State education agencies place a high premium on school districts' accountability ratings. That's a fact, it's reality, and it likely won't change anytime soon. And frankly, I don't fundamentally oppose testing kids yearly, whether to benchmark their progress or to determine the effectiveness of a school's/school district's instruction.

But there's an alarming trickle-down effect at play,here, and I'm interested to see how widespread it is.

A school district's rating is tied to its individual schools' ratings, which are determined based on test scores. And most campus principals' jobs are tied to those test scores, as well. The problem is this: principals will act (understandably) out of self-preservation and do what it takes to make the numbers more appealing. It's a product of the system.

What happens, then, when these test scores are disaggregated? We've got the Hispanic kids, the White kids, the African-American kids, the Asian kids, the special education kids, the economically disadvantaged kids...all types of kids. And these accountability ratings are predicated by satisfactory scores across the sub-population board. And then we find ourselves in situations where the principal is mandating that the teachers target Hispanic kids or African-American kids or kids whose parents don't make much money.

Suddenly, then, it's not about the kids. It's about the Hispanic number, the African-American number, the economically disadvantaged number.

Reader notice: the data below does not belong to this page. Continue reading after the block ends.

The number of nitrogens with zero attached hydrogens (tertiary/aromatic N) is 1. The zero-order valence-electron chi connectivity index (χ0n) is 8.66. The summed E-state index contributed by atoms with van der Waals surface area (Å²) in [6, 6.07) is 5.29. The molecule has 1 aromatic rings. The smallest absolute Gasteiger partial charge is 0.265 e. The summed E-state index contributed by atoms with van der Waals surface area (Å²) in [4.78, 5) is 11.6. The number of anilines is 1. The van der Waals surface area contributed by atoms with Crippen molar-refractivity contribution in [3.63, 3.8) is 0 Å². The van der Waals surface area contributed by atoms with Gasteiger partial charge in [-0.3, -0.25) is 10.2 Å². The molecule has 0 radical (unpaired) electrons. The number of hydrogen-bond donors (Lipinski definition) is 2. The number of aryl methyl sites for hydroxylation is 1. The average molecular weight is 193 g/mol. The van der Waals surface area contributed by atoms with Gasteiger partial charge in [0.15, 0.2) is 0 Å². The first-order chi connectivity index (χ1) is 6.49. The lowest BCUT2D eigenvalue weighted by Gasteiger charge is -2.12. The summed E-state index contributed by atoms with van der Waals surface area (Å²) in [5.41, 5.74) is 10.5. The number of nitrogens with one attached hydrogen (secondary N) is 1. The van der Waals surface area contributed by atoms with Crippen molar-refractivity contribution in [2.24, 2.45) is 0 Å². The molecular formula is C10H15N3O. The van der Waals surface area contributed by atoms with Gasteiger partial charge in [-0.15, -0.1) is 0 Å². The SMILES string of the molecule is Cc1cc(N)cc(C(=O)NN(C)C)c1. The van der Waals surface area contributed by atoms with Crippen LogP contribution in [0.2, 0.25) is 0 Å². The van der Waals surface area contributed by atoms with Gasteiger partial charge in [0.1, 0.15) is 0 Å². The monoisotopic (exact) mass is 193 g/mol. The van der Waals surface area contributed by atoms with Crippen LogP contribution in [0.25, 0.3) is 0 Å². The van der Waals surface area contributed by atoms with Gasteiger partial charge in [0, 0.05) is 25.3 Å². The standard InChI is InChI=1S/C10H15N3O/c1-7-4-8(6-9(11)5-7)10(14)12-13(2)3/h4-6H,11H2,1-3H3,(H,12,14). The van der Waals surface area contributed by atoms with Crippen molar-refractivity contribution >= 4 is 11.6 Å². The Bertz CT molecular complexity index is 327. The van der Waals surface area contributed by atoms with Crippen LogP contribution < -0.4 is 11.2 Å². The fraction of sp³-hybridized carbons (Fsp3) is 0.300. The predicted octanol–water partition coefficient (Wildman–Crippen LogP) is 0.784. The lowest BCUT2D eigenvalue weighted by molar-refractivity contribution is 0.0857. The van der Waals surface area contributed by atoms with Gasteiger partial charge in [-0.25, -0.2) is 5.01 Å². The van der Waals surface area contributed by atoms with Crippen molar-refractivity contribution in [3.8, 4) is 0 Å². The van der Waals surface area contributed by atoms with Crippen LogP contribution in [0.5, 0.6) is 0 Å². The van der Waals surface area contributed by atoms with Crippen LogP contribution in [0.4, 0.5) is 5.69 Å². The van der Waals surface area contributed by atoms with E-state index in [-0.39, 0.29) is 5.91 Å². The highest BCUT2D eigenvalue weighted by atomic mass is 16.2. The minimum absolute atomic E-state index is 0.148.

Suddenly, then, we've got school administrators answering questions about a specific student by saying, "Don't worry about him; he's Asian."

Suddenly, then, we're only concnetrating on students whose scores are borderline; they'll take the least amount of time to bring to a passing level.

Suddenly, kids who have passed the test are being ignored. Kids who are Asian are being ignored. Kids who are white are being ignored. Kids who failed the test miserably and have seemingly no chance to pass this year are being ignored.

Suddenly, it ain't nothin' but a numbers game.

Soon, kids will be identified as Girl 907 instead ofAnna or Boy 125 instead of Jack. Images of Dickens' HARD TIMES dance before me. Something's gone wrong, folks. Kids have been relegated to figures, to statistics.

What happened?

Monday, November 06, 2006


I'm an English teacher at a suburban high school in the South. I love my job. A teacher of 14- and 15 year-olds, my patience is tried, my head sometimes aches, and if I don't maintain a sense of humor, I will die. But I love my job.

I find, though, that I need a place to talk about what's going right and what's going wrong in public education. I'm noticing some alarming trends in education, and I don't think I'm the only one. The push for small schools, high-stakes testing, career-intensive instruction...just a few issues...some I like, some I don't.

I have been teaching for several years, and in addition to my B.A. in Literature, I've earned an M.S. in Education. I also teach night classes at a local college. There. Credibility established (anonymously...ha!).

In the next day or two, I'll post my first...rant? Essay? Call for action?

This is going to be fun.